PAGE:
One of my biggest takeaways from my current writing class is that patience is a virtue. If your mojo is on the rise, you can fly like the wind during the actual story-writing process. But then comes the patience part.
I’m learning to “incubate” stories. Instead of editing and revising right away, I let my work sit for a few days. I can think about my story, but cannot look at it during that time period. Then I go back and look at it through fresh eyes. Sometimes, I do this two or three times.
I’m learning to send a story to a friendly but honest critic or two and give them time to read, mull it over and give me feedback before I try to ship the tale off into the world.
I’m learning to attack my stories with a machete. I’m mastering the art of recognizing whether words are contributing to a tale or just there to over-describe something I failed to tell well enough. This can take more time for me than incubating and getting critiques.
Next weekend, I’m throwing that all away, or at least condensing it into a 24-hour-window, to participate in this: Writer’s Weekly 24-Hour Short Story Contest.
I must be a wacknut. Or maybe not.
I always think carefully before entering writing contests. My criteria for whether or not a contest is entry-worthy is this:
– Unless I have an existing unpublished piece that fits the contest theme or feel that I will “win” in terms of a good writing experience even if I don’t place in the contest itself, I leave it alone.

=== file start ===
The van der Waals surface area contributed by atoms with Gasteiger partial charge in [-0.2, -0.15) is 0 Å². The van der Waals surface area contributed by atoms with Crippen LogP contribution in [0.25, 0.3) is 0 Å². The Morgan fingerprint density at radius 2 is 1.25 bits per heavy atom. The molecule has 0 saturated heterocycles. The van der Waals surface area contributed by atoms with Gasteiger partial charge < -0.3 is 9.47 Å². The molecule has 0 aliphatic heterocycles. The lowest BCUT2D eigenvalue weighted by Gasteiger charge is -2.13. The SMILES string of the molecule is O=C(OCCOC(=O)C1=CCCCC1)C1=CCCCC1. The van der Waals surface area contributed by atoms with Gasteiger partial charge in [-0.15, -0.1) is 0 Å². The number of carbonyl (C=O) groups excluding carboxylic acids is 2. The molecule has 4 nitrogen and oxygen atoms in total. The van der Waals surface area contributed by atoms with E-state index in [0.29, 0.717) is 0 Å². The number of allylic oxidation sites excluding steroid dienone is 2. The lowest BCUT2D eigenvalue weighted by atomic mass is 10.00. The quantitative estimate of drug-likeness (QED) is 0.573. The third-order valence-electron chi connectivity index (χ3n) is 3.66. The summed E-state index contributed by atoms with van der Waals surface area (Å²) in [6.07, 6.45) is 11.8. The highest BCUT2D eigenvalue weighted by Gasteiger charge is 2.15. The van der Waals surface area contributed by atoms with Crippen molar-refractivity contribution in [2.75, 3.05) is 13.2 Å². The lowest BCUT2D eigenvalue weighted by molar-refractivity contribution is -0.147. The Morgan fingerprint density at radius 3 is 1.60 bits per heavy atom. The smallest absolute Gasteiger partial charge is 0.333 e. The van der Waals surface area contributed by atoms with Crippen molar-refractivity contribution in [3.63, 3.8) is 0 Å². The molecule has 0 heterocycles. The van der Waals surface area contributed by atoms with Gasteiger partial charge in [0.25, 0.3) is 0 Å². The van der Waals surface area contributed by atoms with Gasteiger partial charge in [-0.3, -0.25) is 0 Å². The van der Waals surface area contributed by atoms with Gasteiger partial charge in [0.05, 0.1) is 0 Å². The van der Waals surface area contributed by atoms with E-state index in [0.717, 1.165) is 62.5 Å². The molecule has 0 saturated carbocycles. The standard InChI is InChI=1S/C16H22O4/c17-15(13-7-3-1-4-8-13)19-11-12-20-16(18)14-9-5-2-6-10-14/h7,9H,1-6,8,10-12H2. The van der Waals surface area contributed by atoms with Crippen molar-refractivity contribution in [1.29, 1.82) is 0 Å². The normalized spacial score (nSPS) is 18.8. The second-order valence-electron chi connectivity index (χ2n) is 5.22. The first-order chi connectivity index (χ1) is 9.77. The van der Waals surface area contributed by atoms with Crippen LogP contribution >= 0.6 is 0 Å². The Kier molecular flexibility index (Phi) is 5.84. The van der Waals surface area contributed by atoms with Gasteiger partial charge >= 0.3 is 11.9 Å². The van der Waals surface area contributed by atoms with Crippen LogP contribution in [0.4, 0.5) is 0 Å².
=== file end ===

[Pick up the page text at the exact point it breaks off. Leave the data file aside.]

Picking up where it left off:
– Given the long shots for winning in these things, if I do write “for” a contest I need to feel it is an opportunity to create something I can try to publish elsewhere. I consider it lighting a fire under my writer’s butt.
For this particular contest, I couldn’t say for sure that this will be the case. Since the whole point is that you have 24 hours to deliver your finished product, I won’t know what I’m writing until hour 1 of that period. It is hard to evaluate what an experience will teach teach you when you have no clue what it will be.
But in this case, I felt like it was worth a shot anyway. First of all, it just sounded like fun.
More importantly, I’ve been flexing my “patience” muscles so much that my “speed” muscles are a little rusty. This is a chance to give them a workout.
I’ve never speed-written fiction. I’ve turned work around on deadlines all my life, first as a procrastinating college student and newspaper editor and later as an occasional freelancer. But I was always feeding the deadline monster essays, articles or web content – never fiction.
I’m excited to see what I’ll do with a story when I don’t have a lot of time to mull it over, plot it, re-plot it, obsess over it, write it, trash half of it, and write it again.
Have you ever done anything like this in your writing ventures? If so, what was it like? If not, would you?